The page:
Congratulations! You’ve carefully watched your diet, toned down the exercising with numerous variations, and successfully welcomed a new member of your family into the world after 9 months of hard work.
Whoa! Hold Up A Moment
Now, you can’t just simply go back to your pre-pregnancy routine so you can reclaim your body and your fitness levels. Don’t be too quick to jump back into everything.
First, make sure that you are cleared by your doctor before you start anything. This can usually be done at your six-week postpartum checkup. If you’ve remained relatively active throughout the duration of your pregnancy and feel up to it, start off slow and gentle with a low-impact activity, like walking.
Where To Start
Definitely, do not start with anything high-impact like plyometrics or heavy weight lifting.
After you give birth, your body is still filled with a hormone, called relaxin, that loosens your ligaments. Relaxin can exacerbate any joint issues through running, dancing, and jumping. It can stay in your body for up to six months postpartum and is responsible for many women’s complaints of “jiggly” and “wobbly” joints.
It might also take a couple of months before you can fully integrate these high impact exercises back into your normal routine since your pelvic floor muscles will be weakened. These muscles hold your internal organs in place and starting a high impact activity too soon might create feelings of “jostling”, or “unrest” internally.
Hold Off On Abs
Be careful of your abdominal exercises before you start any ab exercise. A common injury that happens during pregnancy is called diastasis recti. It may manifest itself after pregnancy as a “pouch”.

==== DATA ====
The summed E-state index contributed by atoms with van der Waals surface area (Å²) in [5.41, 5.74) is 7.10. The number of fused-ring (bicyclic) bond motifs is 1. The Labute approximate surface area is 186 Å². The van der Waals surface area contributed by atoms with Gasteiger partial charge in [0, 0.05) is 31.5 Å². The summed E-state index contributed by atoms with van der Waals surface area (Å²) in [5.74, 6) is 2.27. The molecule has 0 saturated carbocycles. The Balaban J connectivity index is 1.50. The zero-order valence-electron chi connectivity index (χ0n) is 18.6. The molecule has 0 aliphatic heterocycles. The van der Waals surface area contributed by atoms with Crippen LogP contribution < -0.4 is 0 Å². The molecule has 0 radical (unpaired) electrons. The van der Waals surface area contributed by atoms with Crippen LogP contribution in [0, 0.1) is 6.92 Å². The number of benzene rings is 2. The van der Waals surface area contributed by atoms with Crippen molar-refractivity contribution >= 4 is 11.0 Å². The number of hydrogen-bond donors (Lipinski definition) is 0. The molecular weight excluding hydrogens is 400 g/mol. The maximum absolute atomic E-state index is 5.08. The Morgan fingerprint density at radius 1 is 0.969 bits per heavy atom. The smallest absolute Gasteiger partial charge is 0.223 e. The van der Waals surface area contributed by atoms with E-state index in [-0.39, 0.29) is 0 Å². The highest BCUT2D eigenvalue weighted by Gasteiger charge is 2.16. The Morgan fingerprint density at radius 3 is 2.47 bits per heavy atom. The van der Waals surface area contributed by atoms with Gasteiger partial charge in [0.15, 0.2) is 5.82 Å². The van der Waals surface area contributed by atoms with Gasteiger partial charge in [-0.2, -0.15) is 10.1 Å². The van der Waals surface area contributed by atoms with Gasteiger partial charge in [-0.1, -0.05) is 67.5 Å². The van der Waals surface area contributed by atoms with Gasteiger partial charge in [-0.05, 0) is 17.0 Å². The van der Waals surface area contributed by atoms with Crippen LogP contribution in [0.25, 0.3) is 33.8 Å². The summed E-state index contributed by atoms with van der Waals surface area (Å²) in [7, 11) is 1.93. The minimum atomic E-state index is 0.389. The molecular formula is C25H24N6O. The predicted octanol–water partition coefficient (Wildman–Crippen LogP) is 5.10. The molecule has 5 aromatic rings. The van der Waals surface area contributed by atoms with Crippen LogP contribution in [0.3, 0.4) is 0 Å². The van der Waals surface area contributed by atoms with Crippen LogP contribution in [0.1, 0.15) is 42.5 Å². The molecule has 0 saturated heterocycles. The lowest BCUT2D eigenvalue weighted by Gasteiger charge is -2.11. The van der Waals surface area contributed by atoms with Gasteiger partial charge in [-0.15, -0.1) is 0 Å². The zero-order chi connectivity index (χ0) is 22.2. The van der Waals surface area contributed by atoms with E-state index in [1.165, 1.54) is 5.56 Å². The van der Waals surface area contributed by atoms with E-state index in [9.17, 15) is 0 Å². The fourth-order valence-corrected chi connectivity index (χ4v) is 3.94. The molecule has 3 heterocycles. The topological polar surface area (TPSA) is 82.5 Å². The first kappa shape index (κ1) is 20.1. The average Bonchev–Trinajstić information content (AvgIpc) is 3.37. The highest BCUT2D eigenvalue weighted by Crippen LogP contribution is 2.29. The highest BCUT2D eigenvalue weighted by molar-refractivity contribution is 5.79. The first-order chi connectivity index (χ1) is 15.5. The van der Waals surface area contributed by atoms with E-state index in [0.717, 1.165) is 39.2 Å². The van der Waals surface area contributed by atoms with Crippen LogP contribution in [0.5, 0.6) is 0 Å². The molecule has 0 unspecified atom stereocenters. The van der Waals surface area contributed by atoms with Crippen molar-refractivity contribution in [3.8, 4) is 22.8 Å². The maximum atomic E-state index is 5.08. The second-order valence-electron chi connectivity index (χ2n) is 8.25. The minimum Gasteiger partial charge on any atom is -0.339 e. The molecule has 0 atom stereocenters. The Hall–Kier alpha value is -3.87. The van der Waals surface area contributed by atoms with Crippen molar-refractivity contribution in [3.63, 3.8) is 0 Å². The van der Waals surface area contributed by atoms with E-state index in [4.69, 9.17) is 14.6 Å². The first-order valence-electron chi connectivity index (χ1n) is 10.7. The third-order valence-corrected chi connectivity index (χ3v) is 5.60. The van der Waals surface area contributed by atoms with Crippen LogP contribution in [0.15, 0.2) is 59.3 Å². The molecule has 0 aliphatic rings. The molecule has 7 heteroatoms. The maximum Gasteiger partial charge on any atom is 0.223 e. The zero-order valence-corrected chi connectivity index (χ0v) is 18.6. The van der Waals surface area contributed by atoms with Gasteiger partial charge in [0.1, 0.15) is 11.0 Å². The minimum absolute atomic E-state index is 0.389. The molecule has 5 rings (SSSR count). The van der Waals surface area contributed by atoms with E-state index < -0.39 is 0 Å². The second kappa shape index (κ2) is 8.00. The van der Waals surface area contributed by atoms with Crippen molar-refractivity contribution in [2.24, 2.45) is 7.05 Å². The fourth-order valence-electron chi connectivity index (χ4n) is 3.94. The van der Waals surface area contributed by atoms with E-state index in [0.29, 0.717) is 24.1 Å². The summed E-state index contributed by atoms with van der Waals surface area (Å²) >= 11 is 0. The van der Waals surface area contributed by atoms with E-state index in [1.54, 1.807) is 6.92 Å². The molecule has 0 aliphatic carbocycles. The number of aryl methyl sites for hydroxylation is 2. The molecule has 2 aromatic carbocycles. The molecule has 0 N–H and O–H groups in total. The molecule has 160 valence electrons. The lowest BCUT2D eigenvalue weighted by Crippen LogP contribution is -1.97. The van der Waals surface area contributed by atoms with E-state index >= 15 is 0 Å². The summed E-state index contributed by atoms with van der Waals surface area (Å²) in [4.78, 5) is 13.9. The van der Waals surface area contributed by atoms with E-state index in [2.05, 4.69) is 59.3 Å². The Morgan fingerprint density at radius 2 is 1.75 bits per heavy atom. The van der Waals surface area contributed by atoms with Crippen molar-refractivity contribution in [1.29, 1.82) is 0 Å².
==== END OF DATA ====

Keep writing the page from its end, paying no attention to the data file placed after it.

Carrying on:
This abdominal separation happens sometimes in pregnancy because your growing uterus can split your abdominal muscles down the center into two or three parts.
Certain exercises that exacerbate this issue are crunches, planks, and sit-ups. Straining this injury further can cause urine leakage, lower back pain, and even a hernia. One way to check if you have this condition is to lie flat on your back.
Bend your knees and place your left hand just above your belly button. Exhale, lifting your shoulders and head off of the floor. Your abdominals should tighten. Feel for a gap where your left hand is. If you feel this gap, tell your doctor and ask him to do a physical exam. You should resume abdominal exercises only when he has given you the green light.
Ease Your Way Back In
Do be gentle with yourself. Many mothers are very harsh on themselves because they think “I used to be able to do this before I was pregnant. I should still be able to do it now!” Don’t be afraid to take things slowly, especially at the beginning.
Consider trading in your CrossFit classes for a couple of gentle laps around a pool. Instead of high-paced Zumba classes, consider a PureBarre class, or a nice long walk in the evening with your significant other and your new child.
Schedule Is Key
Lastly, if you’re a work from home mom, find your time with productivity.
Nap time and bedtime are usually the most ideal times of day to get a workout in. Whether you need to get up a little earlier than your little one or stay up a little later past their bedtime, when your baby is sleeping is usually the optimal time for you to get in some quality “you” time.
Don’t be afraid to utilize your partner or your husband. It really does take a village to raise a child.
Hiring a mother’s helper or a nanny a couple of times a week can free up some time for you to get some sleep and to unwind, knowing that your little one is well taken care of. And remember, don’t be too hard on yourself, and feel like you’re “supposed to” feel perfect and ready to go the week after your child is born.
Take the time to heal and to enjoy this wonderful time with your newborn and relish in it, for it won’t last forever.